What next for Serbia?

Analysts agree that instead of wasting time and energy on what seems to be a lost cause, Belgrade should engage in practical cooperation that will allow it to one day join the EU.

But a pragmatic shift won’t come naturally. Reacting to the ruling of the ICJ earlier this week, Belgrade said that it will not change its policy of treating Kosovo as its territory, while it vowed to continue its fight to reopen status negotiations at the UN’s General Assembly.

Fortunately, this time war is not in the cards. Rebuffing nationalist calls for a military response, Serb President Boris Tadic this week said Belgrade will seek a compromise. “We are in a very difficult situation… but we won’t beat the war drums,” he said. “We cannot protect our interests in Kosovo without integration into the European Union and good relations with the United States, Russia and China.”

That does not mean that Belgrade will not be tempted to block Kosovo’s membership of regional organizations and even block the free movement of people and goods. But it’s hard to see how it will stick with a policy that undermines its EU hopes for too long.

“Given the catastrophic economic situation Serbia is in and obvious inability of the government in Belgrade to offer solutions, it may be tempted to accept any and every carrot from the EU, in exchange for the recognition of Kosovo independence,” Rajak said, adding that there seems to be little effective opposition from the existing political factors at home.

Some observers, including Rajak, are rather concerned about Pristina’s unilateral action in northern Kosovo. “I am afraid that the ICJ decision may encourage some in Pristina to contemplate forceful reintegration of the territories north of the Ibar River,” he said of the ethnic-Serb-dominated region that has effectively been under Belgrade’s control.

A considerable number of Serbs live on territory controlled by Pristina, in the south, in enclaves like Strpce near the border with the Former Yugoslav Republic of Macedonia, and Gracanica, a suburb of Pristina. Analysts agree that the court ruling has not reduced the need to discuss the future of these populations — it’s just that the rules of the game have changed. “After the ICJ opinion, Serbia is no longer in a position to dictate terms and should approach Kosovo as an equal partner,” Marko Prelec, an expert of the International Crisis Group, told Athens Plus.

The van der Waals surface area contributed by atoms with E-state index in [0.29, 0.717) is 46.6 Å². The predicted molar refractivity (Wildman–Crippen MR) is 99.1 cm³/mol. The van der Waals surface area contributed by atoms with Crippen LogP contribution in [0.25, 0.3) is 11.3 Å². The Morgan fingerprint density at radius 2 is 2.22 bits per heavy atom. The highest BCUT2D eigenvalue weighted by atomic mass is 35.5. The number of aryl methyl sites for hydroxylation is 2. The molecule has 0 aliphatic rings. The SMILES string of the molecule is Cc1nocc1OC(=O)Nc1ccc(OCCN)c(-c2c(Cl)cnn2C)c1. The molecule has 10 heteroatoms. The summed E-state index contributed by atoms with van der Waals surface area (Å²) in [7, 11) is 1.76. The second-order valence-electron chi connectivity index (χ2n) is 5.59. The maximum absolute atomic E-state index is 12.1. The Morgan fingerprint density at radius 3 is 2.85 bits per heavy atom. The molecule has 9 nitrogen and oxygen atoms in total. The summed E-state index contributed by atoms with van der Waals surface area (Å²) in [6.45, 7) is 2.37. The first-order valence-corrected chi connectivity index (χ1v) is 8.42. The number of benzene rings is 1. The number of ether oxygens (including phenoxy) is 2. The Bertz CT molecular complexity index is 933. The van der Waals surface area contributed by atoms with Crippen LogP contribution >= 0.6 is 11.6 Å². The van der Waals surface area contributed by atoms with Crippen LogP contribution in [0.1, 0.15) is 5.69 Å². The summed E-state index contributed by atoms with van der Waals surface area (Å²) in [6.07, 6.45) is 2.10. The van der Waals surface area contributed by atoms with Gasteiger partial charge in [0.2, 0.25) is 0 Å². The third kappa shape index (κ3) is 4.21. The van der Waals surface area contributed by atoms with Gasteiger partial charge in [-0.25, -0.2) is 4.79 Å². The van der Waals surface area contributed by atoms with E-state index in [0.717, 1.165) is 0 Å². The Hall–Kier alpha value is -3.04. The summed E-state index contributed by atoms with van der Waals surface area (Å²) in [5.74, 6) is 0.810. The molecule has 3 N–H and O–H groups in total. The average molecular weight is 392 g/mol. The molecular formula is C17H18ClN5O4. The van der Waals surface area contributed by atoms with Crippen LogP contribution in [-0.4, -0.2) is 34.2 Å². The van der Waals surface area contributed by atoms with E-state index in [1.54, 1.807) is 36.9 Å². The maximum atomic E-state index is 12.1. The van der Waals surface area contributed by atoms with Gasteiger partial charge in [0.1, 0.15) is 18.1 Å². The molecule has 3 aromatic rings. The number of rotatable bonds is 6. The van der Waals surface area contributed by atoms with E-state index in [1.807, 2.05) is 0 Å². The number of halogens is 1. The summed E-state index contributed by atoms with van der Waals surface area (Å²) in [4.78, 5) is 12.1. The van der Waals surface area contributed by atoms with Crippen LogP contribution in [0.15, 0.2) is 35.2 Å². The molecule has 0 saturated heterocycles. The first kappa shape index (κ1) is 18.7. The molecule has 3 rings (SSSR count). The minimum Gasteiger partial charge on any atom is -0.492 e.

It may sound unbearably cliche when it comes to the Balkans but experts urge both sides to set their differences aside and look ahead.

“In the end, both Serbia and Kosovo want to join the EU and neither can really have an interest in mutual hostility,” Wolff said. “It is important that leaders on both sides calm down now, make a realistic assessment of the situation and figure out a way forward.”

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Requiem for a nation?

Illustration by Manos Symeonakis

By Harry van Versendaal

Bart De Wever is not a big fan of Belgium. In fact, he would eventually like to see the nation “evaporate.” The problem is that his party, the New Flemish Alliance (N-VA), has just won an emphatic victory in the country’s general election. Is Belgium set to become the stuff of history books?

“Not yet,” says Pierre Vercauteren, a political science professor at the Catholic University of Mons. Although De Wever’s separatist party made a strong showing winning the largest number of seats in the 150-seat lower Belgian federal house, he says, that does not mean that there is an equal number of voters out there who want a divorce.

“These voters simply wanted to express a strong disappointment with the Flemish members of the outgoing coalition about the lack of success in the reform of the state which they promised in 2007,” Vercauteren said, describing the ballot outcome as “clear in its form, ambiguous in its meaning and complicated in its consequences.”

De Wever’s party won nearly 30 percent of the Flemish vote on a campaign to gradually disconnect Flanders from the rest of the country and has now entered what is expected to be protracted negotiations with the French-speaking Socialists (PS) of Elio Di Rupo, which came second nation-wide with 36 percent of the Walloon vote on the promise of increased public spending.